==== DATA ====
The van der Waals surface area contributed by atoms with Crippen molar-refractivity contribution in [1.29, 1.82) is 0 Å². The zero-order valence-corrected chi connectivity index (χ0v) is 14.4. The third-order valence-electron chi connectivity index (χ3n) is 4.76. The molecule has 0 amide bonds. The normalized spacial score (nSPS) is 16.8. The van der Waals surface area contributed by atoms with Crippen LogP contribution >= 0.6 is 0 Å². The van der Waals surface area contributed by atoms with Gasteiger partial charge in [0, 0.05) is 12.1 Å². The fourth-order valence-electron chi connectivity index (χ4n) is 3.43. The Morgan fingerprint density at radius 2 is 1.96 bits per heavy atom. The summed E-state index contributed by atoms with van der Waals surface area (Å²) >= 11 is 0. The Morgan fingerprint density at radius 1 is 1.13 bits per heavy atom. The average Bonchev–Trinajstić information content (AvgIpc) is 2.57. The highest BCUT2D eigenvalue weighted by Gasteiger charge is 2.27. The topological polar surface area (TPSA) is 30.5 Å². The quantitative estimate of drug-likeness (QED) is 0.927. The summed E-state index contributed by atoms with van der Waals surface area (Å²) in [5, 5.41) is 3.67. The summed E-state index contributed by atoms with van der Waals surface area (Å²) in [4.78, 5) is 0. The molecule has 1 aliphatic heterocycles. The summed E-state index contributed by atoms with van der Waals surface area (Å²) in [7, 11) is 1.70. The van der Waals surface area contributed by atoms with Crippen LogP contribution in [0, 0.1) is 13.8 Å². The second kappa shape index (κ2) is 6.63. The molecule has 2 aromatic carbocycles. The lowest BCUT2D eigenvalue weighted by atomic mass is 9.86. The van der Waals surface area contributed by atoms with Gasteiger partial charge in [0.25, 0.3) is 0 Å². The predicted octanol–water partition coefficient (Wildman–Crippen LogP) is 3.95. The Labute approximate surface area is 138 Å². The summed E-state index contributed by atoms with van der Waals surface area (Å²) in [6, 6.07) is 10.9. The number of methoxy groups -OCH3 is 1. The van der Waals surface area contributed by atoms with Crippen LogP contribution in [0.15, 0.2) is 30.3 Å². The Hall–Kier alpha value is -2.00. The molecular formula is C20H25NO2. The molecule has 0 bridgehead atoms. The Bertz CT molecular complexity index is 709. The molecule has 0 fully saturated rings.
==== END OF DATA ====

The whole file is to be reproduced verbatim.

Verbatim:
The van der Waals surface area contributed by atoms with Crippen molar-refractivity contribution in [1.29, 1.82) is 0 Å². The zero-order valence-corrected chi connectivity index (χ0v) is 14.4. The third-order valence-electron chi connectivity index (χ3n) is 4.76. The molecule has 0 amide bonds. The normalized spacial score (nSPS) is 16.8. The van der Waals surface area contributed by atoms with Crippen LogP contribution >= 0.6 is 0 Å². The van der Waals surface area contributed by atoms with Gasteiger partial charge in [0, 0.05) is 12.1 Å². The fourth-order valence-electron chi connectivity index (χ4n) is 3.43. The Morgan fingerprint density at radius 2 is 1.96 bits per heavy atom. The summed E-state index contributed by atoms with van der Waals surface area (Å²) >= 11 is 0. The Morgan fingerprint density at radius 1 is 1.13 bits per heavy atom. The average Bonchev–Trinajstić information content (AvgIpc) is 2.57. The highest BCUT2D eigenvalue weighted by Gasteiger charge is 2.27. The topological polar surface area (TPSA) is 30.5 Å². The quantitative estimate of drug-likeness (QED) is 0.927. The summed E-state index contributed by atoms with van der Waals surface area (Å²) in [5, 5.41) is 3.67. The summed E-state index contributed by atoms with van der Waals surface area (Å²) in [4.78, 5) is 0. The molecule has 1 aliphatic heterocycles. The summed E-state index contributed by atoms with van der Waals surface area (Å²) in [7, 11) is 1.70. The van der Waals surface area contributed by atoms with Crippen LogP contribution in [0, 0.1) is 13.8 Å². The second kappa shape index (κ2) is 6.63. The molecule has 2 aromatic carbocycles. The lowest BCUT2D eigenvalue weighted by atomic mass is 9.86. The van der Waals surface area contributed by atoms with Gasteiger partial charge in [0.25, 0.3) is 0 Å². The predicted octanol–water partition coefficient (Wildman–Crippen LogP) is 3.95. The Labute approximate surface area is 138 Å². The summed E-state index contributed by atoms with van der Waals surface area (Å²) in [6, 6.07) is 10.9. The number of methoxy groups -OCH3 is 1. The van der Waals surface area contributed by atoms with Crippen LogP contribution in [0.15, 0.2) is 30.3 Å². The Hall–Kier alpha value is -2.00. The molecular formula is C20H25NO2. The molecule has 0 bridgehead atoms. The Bertz CT molecular complexity index is 709. The molecule has 0 fully saturated rings.